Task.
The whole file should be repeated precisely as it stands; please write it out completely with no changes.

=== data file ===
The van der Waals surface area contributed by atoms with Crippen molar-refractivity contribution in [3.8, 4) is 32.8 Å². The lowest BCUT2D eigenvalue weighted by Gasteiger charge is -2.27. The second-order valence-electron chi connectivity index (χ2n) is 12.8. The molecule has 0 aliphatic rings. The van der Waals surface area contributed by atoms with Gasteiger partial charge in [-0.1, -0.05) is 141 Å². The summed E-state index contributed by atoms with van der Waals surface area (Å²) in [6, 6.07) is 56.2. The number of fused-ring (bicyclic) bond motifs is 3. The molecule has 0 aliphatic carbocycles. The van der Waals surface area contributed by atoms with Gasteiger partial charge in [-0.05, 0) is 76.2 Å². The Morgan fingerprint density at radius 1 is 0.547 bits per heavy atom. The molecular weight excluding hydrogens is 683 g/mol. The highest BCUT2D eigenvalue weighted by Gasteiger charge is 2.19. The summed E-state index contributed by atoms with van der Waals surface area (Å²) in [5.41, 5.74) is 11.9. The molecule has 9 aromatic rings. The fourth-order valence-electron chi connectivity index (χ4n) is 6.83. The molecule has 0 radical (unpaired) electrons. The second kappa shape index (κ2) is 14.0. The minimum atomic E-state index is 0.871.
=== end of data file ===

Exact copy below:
The van der Waals surface area contributed by atoms with Crippen molar-refractivity contribution in [3.8, 4) is 32.8 Å². The lowest BCUT2D eigenvalue weighted by Gasteiger charge is -2.27. The second-order valence-electron chi connectivity index (χ2n) is 12.8. The molecule has 0 aliphatic rings. The van der Waals surface area contributed by atoms with Gasteiger partial charge in [-0.1, -0.05) is 141 Å². The summed E-state index contributed by atoms with van der Waals surface area (Å²) in [6, 6.07) is 56.2. The number of fused-ring (bicyclic) bond motifs is 3. The molecule has 0 aliphatic carbocycles. The van der Waals surface area contributed by atoms with Gasteiger partial charge in [-0.05, 0) is 76.2 Å². The Morgan fingerprint density at radius 1 is 0.547 bits per heavy atom. The molecular weight excluding hydrogens is 683 g/mol. The highest BCUT2D eigenvalue weighted by Gasteiger charge is 2.19. The summed E-state index contributed by atoms with van der Waals surface area (Å²) in [5.41, 5.74) is 11.9. The molecule has 9 aromatic rings. The fourth-order valence-electron chi connectivity index (χ4n) is 6.83. The molecule has 0 radical (unpaired) electrons. The second kappa shape index (κ2) is 14.0. The minimum atomic E-state index is 0.871.